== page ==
Of “Just Right” and Minds Blown

Of “Just Right” and Minds Blown

I’ve often wondered if I can call myself a writer even if I have never sold my work. I’m often described as having a “gift for words”. My husband calls me a Wordsmith.

The reason this comes up is because lately I have suffered from Writer’s Block. But if I am technically not a writer, then this point is moot.

My husband tells me, when I am unable to craft a story, that I am not “pained” enough. If he is right, Writer’s Block is the better of the two afflictions. I would rather be blocked than boxed in pain with only one release valve.

In this one aspect, I believe my husband, who is usually right (please don’t repeat that), may be wrong. Great joy also feeds my creativity. Lately I have been, like the wee bear in the story, neither hot nor cold, but “just right”. And like his porridge, not very exciting.

Within the realm of Tourette Syndrome, “just right” is a desirable place to be. Excitement, anticipation and anxiety all feel similar whereas calm and focus are a rare experience to be treasured. My silence then, has only been indicative of routine and relaxation of neurons and chemistry.

At this moment I am savouring a glass of Argentinian red and watching the baby goats in the field behind my house skipping in the spring evening, playing for the joy of it. Chris Hadfield’s wonderful book An Astronaut’s Guide to Life on Earth is on my mind although I read it months ago, and I am thinking about his advice to “sweat the small stuff because in his line of work everything is small stuff” and I agree because that’s also true with Tourette’s. Small things are so important because they are the details making up the big picture. And even though Chris Hadfield may not have exactly meant what I am taking from his words, I think he would be okay with what his words mean to me. From the tag in the back of my shirt to the sound of the kitchen hood fan to the amount of sunlight directed at me through the window, the little things matter. Like the debris in his eye during a spacewalk that rendered him temporarily blind, there are irritants to a person with Tourette Syndrome (or the other many splendoured neurodiverse conditions out there) that can render us temporarily blind to the moment or the big picture.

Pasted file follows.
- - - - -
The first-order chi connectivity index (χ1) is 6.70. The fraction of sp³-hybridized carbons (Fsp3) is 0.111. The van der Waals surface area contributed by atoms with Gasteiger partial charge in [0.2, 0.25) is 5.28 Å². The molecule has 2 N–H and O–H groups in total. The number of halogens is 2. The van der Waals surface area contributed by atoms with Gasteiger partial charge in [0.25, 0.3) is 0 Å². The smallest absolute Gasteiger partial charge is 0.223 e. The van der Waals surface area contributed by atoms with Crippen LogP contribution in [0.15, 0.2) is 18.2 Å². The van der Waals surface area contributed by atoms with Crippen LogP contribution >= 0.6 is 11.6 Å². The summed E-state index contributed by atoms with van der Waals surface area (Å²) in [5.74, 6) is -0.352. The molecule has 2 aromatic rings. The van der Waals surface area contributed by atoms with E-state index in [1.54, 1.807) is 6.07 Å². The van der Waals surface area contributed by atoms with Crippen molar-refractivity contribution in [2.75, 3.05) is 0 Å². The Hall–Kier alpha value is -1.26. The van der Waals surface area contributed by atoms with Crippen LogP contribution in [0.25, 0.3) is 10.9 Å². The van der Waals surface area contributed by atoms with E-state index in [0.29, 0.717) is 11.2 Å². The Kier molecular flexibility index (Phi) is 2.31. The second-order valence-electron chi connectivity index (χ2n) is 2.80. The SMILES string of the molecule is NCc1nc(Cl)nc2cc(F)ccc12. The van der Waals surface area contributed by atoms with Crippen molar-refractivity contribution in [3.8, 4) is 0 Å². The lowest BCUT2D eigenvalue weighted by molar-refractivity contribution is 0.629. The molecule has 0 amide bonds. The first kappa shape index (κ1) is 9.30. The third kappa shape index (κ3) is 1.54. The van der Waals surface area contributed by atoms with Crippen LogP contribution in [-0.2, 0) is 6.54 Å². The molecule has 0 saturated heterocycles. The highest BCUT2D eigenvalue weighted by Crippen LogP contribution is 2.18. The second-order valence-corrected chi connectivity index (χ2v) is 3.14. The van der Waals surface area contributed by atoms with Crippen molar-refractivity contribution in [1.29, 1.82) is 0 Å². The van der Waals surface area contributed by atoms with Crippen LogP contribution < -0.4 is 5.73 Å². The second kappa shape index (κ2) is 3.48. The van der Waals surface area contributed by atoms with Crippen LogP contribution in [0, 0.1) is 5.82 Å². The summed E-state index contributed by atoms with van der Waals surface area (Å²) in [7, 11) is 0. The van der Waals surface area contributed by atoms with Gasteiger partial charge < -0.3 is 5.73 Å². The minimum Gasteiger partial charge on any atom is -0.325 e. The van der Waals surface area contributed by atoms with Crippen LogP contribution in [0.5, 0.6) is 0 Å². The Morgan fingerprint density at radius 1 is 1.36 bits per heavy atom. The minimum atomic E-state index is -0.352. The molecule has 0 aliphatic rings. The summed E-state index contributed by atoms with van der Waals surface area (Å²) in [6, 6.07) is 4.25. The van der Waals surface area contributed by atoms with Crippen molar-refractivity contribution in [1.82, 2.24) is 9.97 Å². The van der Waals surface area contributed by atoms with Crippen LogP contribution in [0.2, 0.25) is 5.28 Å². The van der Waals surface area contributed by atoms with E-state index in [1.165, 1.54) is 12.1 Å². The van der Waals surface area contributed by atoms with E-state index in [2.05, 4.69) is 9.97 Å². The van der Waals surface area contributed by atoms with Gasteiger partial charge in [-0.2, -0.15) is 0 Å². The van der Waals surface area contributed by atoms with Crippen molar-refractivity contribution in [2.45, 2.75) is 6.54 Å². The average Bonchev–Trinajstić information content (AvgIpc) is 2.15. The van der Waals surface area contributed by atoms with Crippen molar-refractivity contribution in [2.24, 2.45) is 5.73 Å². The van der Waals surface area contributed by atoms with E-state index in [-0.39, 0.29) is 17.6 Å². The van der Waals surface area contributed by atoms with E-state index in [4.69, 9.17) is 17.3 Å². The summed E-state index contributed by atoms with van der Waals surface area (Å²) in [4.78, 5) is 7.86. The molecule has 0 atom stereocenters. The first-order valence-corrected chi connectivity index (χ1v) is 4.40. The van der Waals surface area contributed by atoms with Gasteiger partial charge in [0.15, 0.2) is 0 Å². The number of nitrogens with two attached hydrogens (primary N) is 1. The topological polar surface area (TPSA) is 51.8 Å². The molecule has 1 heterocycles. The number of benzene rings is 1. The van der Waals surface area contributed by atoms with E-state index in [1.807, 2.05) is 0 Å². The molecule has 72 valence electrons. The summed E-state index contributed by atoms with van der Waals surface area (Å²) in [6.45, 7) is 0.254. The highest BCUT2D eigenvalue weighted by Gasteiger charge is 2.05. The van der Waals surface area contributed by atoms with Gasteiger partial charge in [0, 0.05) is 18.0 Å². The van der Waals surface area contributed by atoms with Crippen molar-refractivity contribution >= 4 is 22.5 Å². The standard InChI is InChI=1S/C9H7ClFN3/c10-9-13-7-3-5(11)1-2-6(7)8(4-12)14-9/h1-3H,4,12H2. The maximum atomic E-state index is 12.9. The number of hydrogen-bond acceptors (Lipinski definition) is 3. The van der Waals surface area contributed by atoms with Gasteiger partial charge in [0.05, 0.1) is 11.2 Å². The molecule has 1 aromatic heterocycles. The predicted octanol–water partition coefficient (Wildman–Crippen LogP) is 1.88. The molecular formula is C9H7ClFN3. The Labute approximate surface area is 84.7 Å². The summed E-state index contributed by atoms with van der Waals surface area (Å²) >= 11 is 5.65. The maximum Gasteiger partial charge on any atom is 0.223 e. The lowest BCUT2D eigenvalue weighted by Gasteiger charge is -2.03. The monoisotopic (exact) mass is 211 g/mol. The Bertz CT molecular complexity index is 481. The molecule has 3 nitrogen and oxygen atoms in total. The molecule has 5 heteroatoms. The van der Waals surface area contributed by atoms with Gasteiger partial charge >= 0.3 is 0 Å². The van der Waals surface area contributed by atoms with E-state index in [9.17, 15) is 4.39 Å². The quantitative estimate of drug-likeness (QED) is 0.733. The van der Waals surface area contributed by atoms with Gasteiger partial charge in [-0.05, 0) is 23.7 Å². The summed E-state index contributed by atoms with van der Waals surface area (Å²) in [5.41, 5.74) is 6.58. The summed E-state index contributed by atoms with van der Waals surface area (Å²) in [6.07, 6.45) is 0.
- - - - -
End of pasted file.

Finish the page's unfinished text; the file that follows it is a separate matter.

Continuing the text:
There was a morning in the past weeks that was irritating. I don’t remember now what the irritant was or why it felt like such a big deal but I do remember thinking I needed to fix it before it became a problem. Because when Tourette Syndrome is a problem, it crowds out everything else and can turn into a cycle of misfires that end with a crash and burn. So just before I finished breakfast, I decided to tune into whatever was happening in the world to gain perspective for my irritant.

And perspective I most certainly gained.

I happened to tune in just as NASA and SpaceX launched the Dragon spacecraft with the Falcon rocket. By now I’m sure you know what this is. If not, please perform an internet search and catch up. I can wait. Trust me, it’s worth it…

Suddenly I was a child again, gathered with my classmates into the school library with the TV on the wheeled stand at the front of the room and we are all watching the Space Shuttle launch. This is no science fiction movie, this is real life, our teacher reminds us, and we are mesmerized that real life is taking people to space.

I was still watching the Falcon and Dragon live when I got in the shower, wiping a window in the steam to gauge the progress as it played on my tablet. Then while getting dressed, I saw something that blew my mind. I watched the Falcon return to earth and land, with perfect precision, directly on the bullseye on the landing pad. Directly on the bullseye.

A rocket returned to earth and backed into its parking spot.

It took my breath away.

And it took me out of myself. I felt so small—good and small. Irritants disappeared. The sight I had just seen connected with what I had learned in Chris Hadfield’s book and forged a connection in my brain I could feel lighting up. I was excited and humbled and awed by the minds behind the launch and landing.

And in that moment I decided I would learn something every day that blew my mind, that took me out of myself, that calmed irritation.

So that it my promise to you: No more silence regardless of joys or darkness or mediocrity. I will seek out things that blow my mind and share them with you. Wordsmith, writer or not—I have a blog and a few readers and a unique bend of mind. Tourette’s or not—it’s good to feel small and in awe. 

What about you, dear reader? What have you learned lately that has blown your mind or made you feel like a child again? I would love to hear from you! Please comment below.

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2 Replies to “Of “Just Right” and Minds Blown”

  1. What blows my mind…..hmmm, sometimes it’s looking at my kids and realizing that they look just like me. But this week, what blows my mind is that the Russians have declared the “New World Translation” as extremist material and it is now banned like many of our other publications. It’s the same Bible as yours people!!!! I have to say Lori, this blows my mind. As do you, please keep the stories coming. I love to read your writings!!

    1. Spitting images—both children and translations. It is amazing how our brains can compute both what is exceptionally beautiful and what is exceptionally prejudiced. Thank you for sharing. And thank you for reading!

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